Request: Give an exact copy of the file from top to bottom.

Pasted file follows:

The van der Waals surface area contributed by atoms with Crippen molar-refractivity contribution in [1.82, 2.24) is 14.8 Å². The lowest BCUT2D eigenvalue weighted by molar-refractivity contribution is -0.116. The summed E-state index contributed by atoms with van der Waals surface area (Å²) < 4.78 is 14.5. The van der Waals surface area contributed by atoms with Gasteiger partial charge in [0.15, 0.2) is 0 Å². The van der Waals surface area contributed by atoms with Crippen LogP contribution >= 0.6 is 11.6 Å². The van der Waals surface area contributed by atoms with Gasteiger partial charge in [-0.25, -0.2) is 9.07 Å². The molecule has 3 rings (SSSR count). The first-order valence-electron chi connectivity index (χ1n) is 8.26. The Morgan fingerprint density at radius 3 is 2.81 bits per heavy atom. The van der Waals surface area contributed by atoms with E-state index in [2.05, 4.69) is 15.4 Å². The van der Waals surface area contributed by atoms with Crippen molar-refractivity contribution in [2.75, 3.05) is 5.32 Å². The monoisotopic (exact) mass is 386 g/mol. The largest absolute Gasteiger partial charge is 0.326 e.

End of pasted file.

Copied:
The van der Waals surface area contributed by atoms with Crippen molar-refractivity contribution in [1.82, 2.24) is 14.8 Å². The lowest BCUT2D eigenvalue weighted by molar-refractivity contribution is -0.116. The summed E-state index contributed by atoms with van der Waals surface area (Å²) < 4.78 is 14.5. The van der Waals surface area contributed by atoms with Gasteiger partial charge in [0.15, 0.2) is 0 Å². The van der Waals surface area contributed by atoms with Crippen LogP contribution >= 0.6 is 11.6 Å². The van der Waals surface area contributed by atoms with Gasteiger partial charge in [-0.25, -0.2) is 9.07 Å². The molecule has 3 rings (SSSR count). The first-order valence-electron chi connectivity index (χ1n) is 8.26. The Morgan fingerprint density at radius 3 is 2.81 bits per heavy atom. The van der Waals surface area contributed by atoms with E-state index in [2.05, 4.69) is 15.4 Å². The van der Waals surface area contributed by atoms with Crippen molar-refractivity contribution in [2.75, 3.05) is 5.32 Å². The monoisotopic (exact) mass is 386 g/mol. The largest absolute Gasteiger partial charge is 0.326 e.